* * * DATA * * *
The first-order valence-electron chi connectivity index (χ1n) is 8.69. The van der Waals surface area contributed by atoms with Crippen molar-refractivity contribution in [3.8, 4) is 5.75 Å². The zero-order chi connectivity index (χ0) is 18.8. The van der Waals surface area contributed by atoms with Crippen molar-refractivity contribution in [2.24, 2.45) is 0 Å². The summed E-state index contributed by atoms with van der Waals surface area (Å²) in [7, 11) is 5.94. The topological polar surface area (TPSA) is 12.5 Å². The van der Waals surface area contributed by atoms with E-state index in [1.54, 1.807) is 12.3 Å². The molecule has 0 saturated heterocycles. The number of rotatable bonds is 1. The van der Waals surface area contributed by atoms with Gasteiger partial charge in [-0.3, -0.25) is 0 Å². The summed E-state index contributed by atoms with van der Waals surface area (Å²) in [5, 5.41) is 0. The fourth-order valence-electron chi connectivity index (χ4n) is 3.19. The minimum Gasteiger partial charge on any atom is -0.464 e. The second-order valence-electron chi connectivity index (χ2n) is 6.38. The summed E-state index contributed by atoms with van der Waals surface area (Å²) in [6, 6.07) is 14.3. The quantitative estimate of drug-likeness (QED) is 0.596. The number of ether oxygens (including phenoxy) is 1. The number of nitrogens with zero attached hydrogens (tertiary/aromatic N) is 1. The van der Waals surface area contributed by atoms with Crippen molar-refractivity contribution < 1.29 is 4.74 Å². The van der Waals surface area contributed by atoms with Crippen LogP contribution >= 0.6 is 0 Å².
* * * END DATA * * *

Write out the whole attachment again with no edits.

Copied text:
The first-order valence-electron chi connectivity index (χ1n) is 8.69. The van der Waals surface area contributed by atoms with Crippen molar-refractivity contribution in [3.8, 4) is 5.75 Å². The zero-order chi connectivity index (χ0) is 18.8. The van der Waals surface area contributed by atoms with Crippen molar-refractivity contribution in [2.24, 2.45) is 0 Å². The summed E-state index contributed by atoms with van der Waals surface area (Å²) in [7, 11) is 5.94. The topological polar surface area (TPSA) is 12.5 Å². The van der Waals surface area contributed by atoms with E-state index in [1.54, 1.807) is 12.3 Å². The molecule has 0 saturated heterocycles. The number of rotatable bonds is 1. The van der Waals surface area contributed by atoms with Gasteiger partial charge in [-0.3, -0.25) is 0 Å². The summed E-state index contributed by atoms with van der Waals surface area (Å²) in [5, 5.41) is 0. The fourth-order valence-electron chi connectivity index (χ4n) is 3.19. The minimum Gasteiger partial charge on any atom is -0.464 e. The second-order valence-electron chi connectivity index (χ2n) is 6.38. The summed E-state index contributed by atoms with van der Waals surface area (Å²) in [6, 6.07) is 14.3. The quantitative estimate of drug-likeness (QED) is 0.596. The number of ether oxygens (including phenoxy) is 1. The number of nitrogens with zero attached hydrogens (tertiary/aromatic N) is 1. The van der Waals surface area contributed by atoms with Crippen molar-refractivity contribution < 1.29 is 4.74 Å². The van der Waals surface area contributed by atoms with Crippen LogP contribution >= 0.6 is 0 Å².